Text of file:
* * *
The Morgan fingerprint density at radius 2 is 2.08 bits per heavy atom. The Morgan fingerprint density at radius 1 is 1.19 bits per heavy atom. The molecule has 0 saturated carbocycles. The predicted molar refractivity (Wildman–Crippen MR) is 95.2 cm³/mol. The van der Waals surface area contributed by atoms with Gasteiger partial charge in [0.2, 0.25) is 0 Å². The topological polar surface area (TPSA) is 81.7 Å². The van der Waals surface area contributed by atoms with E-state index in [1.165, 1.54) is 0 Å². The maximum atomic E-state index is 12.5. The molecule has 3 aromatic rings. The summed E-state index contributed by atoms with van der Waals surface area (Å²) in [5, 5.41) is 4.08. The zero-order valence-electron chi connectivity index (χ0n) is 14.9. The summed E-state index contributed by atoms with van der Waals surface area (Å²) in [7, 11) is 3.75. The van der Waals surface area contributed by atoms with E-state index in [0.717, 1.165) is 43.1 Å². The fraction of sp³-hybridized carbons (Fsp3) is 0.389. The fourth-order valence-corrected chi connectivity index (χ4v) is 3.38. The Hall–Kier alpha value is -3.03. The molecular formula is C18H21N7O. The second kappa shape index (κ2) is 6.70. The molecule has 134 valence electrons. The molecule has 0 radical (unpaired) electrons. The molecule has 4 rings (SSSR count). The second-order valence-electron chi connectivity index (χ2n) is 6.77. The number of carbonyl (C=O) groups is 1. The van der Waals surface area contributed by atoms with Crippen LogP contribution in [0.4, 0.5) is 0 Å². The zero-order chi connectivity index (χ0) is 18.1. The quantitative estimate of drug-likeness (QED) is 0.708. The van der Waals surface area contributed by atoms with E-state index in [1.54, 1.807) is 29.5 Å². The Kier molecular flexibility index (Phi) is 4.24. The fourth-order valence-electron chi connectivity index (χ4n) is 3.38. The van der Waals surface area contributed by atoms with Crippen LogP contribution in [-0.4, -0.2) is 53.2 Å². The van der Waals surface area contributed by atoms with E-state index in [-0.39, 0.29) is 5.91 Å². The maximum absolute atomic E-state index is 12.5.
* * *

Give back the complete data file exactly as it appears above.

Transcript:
The Morgan fingerprint density at radius 2 is 2.08 bits per heavy atom. The Morgan fingerprint density at radius 1 is 1.19 bits per heavy atom. The molecule has 0 saturated carbocycles. The predicted molar refractivity (Wildman–Crippen MR) is 95.2 cm³/mol. The van der Waals surface area contributed by atoms with Gasteiger partial charge in [0.2, 0.25) is 0 Å². The topological polar surface area (TPSA) is 81.7 Å². The van der Waals surface area contributed by atoms with E-state index in [1.165, 1.54) is 0 Å². The maximum atomic E-state index is 12.5. The molecule has 3 aromatic rings. The summed E-state index contributed by atoms with van der Waals surface area (Å²) in [5, 5.41) is 4.08. The zero-order valence-electron chi connectivity index (χ0n) is 14.9. The summed E-state index contributed by atoms with van der Waals surface area (Å²) in [7, 11) is 3.75. The van der Waals surface area contributed by atoms with E-state index in [0.717, 1.165) is 43.1 Å². The fraction of sp³-hybridized carbons (Fsp3) is 0.389. The fourth-order valence-corrected chi connectivity index (χ4v) is 3.38. The Hall–Kier alpha value is -3.03. The molecular formula is C18H21N7O. The second kappa shape index (κ2) is 6.70. The molecule has 134 valence electrons. The molecule has 0 radical (unpaired) electrons. The molecule has 4 rings (SSSR count). The second-order valence-electron chi connectivity index (χ2n) is 6.77. The number of carbonyl (C=O) groups is 1. The van der Waals surface area contributed by atoms with Crippen LogP contribution in [0.4, 0.5) is 0 Å². The zero-order chi connectivity index (χ0) is 18.1. The quantitative estimate of drug-likeness (QED) is 0.708. The van der Waals surface area contributed by atoms with E-state index in [1.54, 1.807) is 29.5 Å². The Kier molecular flexibility index (Phi) is 4.24. The fourth-order valence-electron chi connectivity index (χ4n) is 3.38. The van der Waals surface area contributed by atoms with Crippen LogP contribution in [-0.4, -0.2) is 53.2 Å². The van der Waals surface area contributed by atoms with E-state index in [-0.39, 0.29) is 5.91 Å². The maximum absolute atomic E-state index is 12.5.